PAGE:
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Altamira Oriole

Another oriole joins its northern cousins!
© Lee Baines View Large

It was only in 1939 that this Altamira Oriole was first found north of the Rio Grande River. Now it happily visits residents on the Texas side of the river, especially where a juicy orange half waits in a backyard feeder. Northerly breeding orioles, like Bullock's in the West and the Baltimore in the East, nest as far north as Canada, but winter mostly in Central America. Many sounds on BirdNote come from The Macaulay Library at the Cornell Laboratory of Ornithology.
Support for BirdNote comes from Audubon Park Wild Bird Food, family-owned and celebrating National Bird-Feeding Month. This is when birds need the most help. Info at audubonpark.com.

Full Transcript

Transcript: 
BirdNote®
The Musical Altamira Oriole
Written by Bob Sundstrom

This is BirdNote!    

From a wooded thicket along the lower Rio Grande River comes a rich, whistled song. [Altamira Oriole song]    

Your eye catches a flash of brilliant orange. There’s the singer, an Altamira Oriole. A dashing bird. [Altamira Oriole song] Its orange body contrasts beautifully with its black breastplate and eye-patch.

One of the largest orioles at 10” from beak to tail, the Altamira is a tropical resident year-round, reaching into the United States only in southernmost Texas. And it was only in 1939 that the Altamira Oriole was first found north of the Rio Grande. Now it happily visits residents on the Texas side of the river, especially where juicy orange slices wait in a backyard feeder. [Altamira Oriole song]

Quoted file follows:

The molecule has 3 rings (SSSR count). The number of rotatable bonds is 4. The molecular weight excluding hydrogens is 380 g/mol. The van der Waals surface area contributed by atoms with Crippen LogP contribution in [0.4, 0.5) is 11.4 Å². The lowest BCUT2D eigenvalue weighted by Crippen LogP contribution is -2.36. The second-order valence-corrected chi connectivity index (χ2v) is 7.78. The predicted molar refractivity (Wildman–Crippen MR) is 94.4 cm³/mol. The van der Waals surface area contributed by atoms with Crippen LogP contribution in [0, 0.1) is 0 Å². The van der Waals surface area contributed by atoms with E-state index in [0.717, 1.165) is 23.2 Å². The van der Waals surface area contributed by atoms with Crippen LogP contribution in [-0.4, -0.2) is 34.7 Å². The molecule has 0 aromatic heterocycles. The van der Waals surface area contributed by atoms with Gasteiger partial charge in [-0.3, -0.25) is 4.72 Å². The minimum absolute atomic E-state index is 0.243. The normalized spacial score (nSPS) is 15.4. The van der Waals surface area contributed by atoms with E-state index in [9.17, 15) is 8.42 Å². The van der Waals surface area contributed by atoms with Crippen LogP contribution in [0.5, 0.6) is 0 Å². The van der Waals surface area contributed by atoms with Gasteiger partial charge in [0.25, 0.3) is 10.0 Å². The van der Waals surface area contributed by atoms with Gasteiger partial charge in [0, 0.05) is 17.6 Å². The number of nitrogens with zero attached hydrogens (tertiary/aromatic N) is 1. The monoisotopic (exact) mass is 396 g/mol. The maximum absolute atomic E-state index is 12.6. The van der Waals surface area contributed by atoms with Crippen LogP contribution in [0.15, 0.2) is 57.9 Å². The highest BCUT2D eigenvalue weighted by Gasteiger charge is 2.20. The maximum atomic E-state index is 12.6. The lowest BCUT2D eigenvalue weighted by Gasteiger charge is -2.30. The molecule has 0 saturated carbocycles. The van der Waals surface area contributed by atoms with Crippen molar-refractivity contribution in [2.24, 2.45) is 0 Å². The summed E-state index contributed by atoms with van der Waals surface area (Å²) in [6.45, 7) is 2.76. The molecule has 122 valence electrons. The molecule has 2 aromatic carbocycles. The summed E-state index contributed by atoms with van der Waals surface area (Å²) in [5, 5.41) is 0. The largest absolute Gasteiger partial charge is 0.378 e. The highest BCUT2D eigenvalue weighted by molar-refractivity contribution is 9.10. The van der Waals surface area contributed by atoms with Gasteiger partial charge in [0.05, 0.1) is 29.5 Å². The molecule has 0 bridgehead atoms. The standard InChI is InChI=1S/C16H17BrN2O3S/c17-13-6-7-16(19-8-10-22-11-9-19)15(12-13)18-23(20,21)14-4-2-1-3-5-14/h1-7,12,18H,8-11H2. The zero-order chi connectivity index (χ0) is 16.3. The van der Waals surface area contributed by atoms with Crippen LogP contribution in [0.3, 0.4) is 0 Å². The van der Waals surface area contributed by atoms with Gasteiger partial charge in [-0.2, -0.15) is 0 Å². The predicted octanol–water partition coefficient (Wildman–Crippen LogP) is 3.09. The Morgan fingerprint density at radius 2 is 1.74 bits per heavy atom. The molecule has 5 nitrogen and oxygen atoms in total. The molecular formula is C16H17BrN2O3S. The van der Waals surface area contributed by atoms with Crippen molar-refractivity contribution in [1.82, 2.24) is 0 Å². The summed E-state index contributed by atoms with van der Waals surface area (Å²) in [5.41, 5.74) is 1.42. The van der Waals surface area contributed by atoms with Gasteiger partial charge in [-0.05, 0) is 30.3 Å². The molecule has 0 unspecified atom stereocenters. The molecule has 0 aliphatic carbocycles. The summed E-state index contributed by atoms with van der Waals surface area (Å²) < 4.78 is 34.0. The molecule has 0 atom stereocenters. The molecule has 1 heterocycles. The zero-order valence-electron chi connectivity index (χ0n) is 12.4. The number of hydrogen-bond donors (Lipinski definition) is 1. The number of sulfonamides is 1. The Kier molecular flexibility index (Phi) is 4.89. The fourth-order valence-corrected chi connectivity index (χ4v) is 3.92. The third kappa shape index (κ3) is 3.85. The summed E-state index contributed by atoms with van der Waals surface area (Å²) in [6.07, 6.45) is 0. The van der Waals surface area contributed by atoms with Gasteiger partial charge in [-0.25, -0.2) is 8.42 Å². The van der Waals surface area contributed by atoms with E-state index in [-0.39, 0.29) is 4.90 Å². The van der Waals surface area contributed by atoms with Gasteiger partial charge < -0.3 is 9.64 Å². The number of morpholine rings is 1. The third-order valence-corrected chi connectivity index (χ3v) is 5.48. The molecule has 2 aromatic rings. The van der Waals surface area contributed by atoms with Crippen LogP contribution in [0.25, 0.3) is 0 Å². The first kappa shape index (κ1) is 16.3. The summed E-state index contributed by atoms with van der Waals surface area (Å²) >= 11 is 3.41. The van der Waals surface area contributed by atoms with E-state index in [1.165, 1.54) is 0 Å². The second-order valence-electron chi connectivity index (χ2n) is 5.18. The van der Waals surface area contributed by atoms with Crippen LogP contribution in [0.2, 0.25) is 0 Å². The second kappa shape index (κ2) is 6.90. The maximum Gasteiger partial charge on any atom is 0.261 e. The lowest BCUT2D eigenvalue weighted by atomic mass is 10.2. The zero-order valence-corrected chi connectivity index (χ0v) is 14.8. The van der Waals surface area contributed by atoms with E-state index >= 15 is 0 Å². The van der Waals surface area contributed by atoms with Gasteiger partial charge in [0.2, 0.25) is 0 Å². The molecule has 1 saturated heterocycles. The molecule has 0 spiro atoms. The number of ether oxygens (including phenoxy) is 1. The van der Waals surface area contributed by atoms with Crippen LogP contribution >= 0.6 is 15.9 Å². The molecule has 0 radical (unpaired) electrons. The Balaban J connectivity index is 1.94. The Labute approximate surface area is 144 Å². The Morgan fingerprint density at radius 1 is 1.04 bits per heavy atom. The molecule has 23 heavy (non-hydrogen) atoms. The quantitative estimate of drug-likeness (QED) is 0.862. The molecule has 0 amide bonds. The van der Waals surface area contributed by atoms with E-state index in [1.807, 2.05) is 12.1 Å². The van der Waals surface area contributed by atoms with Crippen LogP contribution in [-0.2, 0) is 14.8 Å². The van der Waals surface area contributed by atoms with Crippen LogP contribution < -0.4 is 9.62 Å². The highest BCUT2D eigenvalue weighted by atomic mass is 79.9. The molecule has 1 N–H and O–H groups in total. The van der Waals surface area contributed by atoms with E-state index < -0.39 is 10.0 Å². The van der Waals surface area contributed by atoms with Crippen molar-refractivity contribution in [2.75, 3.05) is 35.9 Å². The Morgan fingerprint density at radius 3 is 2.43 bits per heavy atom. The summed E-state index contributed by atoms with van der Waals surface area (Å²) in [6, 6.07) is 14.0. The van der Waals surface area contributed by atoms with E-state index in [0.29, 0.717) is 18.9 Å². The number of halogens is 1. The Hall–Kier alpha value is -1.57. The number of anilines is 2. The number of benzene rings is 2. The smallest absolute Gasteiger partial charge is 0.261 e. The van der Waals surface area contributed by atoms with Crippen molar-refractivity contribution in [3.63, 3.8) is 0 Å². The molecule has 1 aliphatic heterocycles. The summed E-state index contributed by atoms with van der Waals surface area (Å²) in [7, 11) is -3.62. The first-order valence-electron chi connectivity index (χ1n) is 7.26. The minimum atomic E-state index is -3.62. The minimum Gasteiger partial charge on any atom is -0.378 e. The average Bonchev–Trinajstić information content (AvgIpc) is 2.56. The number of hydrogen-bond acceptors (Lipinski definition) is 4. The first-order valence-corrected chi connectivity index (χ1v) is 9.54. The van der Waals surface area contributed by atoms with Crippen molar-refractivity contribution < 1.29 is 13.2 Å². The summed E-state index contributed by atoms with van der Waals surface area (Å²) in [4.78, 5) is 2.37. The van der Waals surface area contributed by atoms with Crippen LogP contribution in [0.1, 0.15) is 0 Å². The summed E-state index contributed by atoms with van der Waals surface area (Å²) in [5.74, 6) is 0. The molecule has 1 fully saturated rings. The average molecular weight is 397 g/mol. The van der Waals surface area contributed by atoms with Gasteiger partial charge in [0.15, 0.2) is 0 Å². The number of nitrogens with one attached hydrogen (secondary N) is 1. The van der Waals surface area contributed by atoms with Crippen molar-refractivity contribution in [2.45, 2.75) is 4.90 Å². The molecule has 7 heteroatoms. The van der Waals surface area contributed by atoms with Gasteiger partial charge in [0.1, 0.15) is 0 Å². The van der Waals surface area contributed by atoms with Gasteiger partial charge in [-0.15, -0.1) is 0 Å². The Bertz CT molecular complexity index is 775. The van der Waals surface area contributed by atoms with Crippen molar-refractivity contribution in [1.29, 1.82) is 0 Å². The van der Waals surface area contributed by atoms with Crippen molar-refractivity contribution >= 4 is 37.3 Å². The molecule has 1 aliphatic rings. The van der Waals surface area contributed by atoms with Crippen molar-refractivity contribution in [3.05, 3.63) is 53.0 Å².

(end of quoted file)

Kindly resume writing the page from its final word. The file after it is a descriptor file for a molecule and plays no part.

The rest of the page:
Northerly-breeding orioles — like the Bullock’s in the West [Bullock’s Oriole song] and the Baltimore in the East [Baltimore Oriole song] — are migratory. These orange beauties nest as far north as Canada, but winter mostly in Central America. Their songs, too, are memorable, but no match for the music of the Altamira Oriole. [Altamira Oriole song]

Sounds of the birds featured on BirdNote are provided by the Macaulay Library at the Cornell Laboratory of Ornithology. I'm Mary McCann. [Altamira Oriole song]

###

Song of the Altamira Oriole provided by The Macaulay Library at the Cornell Lab of Ornithology, Ithaca, New York. Recorded by G.A. Keller.
BirdNote's theme music was composed and played by Nancy Rumbel and produced by John Kessler.
Producer: John Kessler
Executive Producer: Chris Peterson
© 2016 Tune In to Nature.org     February 2014/2018    Narrator: Mary McCann

ID# 2008-02-20-ALOR-01   ALOR-01b

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